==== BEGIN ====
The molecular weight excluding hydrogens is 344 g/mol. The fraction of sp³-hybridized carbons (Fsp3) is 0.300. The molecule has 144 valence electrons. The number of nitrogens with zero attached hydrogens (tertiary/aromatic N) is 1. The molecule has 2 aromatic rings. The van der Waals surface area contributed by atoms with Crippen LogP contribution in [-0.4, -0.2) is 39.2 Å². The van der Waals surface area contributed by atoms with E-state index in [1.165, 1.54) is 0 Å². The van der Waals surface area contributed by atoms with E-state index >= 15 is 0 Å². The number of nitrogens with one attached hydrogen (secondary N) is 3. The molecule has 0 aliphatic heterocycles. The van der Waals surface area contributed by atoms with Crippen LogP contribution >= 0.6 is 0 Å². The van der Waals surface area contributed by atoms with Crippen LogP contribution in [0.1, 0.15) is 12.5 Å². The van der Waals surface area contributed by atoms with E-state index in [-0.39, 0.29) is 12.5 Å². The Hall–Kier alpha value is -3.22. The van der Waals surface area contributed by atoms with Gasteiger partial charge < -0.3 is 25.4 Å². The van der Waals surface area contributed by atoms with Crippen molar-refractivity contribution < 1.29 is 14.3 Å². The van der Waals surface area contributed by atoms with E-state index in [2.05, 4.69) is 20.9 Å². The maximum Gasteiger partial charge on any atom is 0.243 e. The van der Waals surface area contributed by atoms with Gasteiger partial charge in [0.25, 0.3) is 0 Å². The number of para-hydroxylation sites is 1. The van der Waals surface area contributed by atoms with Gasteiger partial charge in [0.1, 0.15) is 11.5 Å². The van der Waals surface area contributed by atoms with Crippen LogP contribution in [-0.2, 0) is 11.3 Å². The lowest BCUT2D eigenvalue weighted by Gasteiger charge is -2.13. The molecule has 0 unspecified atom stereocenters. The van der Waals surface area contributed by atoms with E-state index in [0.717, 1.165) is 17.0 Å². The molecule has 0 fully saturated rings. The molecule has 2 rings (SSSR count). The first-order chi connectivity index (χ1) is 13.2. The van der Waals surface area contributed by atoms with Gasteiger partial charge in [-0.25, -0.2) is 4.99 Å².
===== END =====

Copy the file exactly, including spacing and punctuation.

The molecular weight excluding hydrogens is 344 g/mol. The fraction of sp³-hybridized carbons (Fsp3) is 0.300. The molecule has 144 valence electrons. The number of nitrogens with zero attached hydrogens (tertiary/aromatic N) is 1. The molecule has 2 aromatic rings. The van der Waals surface area contributed by atoms with Crippen LogP contribution in [-0.4, -0.2) is 39.2 Å². The van der Waals surface area contributed by atoms with E-state index in [1.165, 1.54) is 0 Å². The van der Waals surface area contributed by atoms with E-state index >= 15 is 0 Å². The number of nitrogens with one attached hydrogen (secondary N) is 3. The molecule has 0 aliphatic heterocycles. The van der Waals surface area contributed by atoms with Crippen LogP contribution >= 0.6 is 0 Å². The van der Waals surface area contributed by atoms with Crippen LogP contribution in [0.1, 0.15) is 12.5 Å². The van der Waals surface area contributed by atoms with E-state index in [-0.39, 0.29) is 12.5 Å². The Hall–Kier alpha value is -3.22. The van der Waals surface area contributed by atoms with Gasteiger partial charge < -0.3 is 25.4 Å². The van der Waals surface area contributed by atoms with Crippen molar-refractivity contribution < 1.29 is 14.3 Å². The van der Waals surface area contributed by atoms with E-state index in [2.05, 4.69) is 20.9 Å². The maximum Gasteiger partial charge on any atom is 0.243 e. The van der Waals surface area contributed by atoms with Gasteiger partial charge in [0.25, 0.3) is 0 Å². The number of para-hydroxylation sites is 1. The van der Waals surface area contributed by atoms with Gasteiger partial charge in [0.1, 0.15) is 11.5 Å². The van der Waals surface area contributed by atoms with Crippen LogP contribution in [-0.2, 0) is 11.3 Å². The lowest BCUT2D eigenvalue weighted by Gasteiger charge is -2.13. The molecule has 0 unspecified atom stereocenters. The van der Waals surface area contributed by atoms with E-state index in [0.717, 1.165) is 17.0 Å². The molecule has 0 fully saturated rings. The molecule has 2 rings (SSSR count). The first-order chi connectivity index (χ1) is 13.2. The van der Waals surface area contributed by atoms with Gasteiger partial charge in [-0.25, -0.2) is 4.99 Å².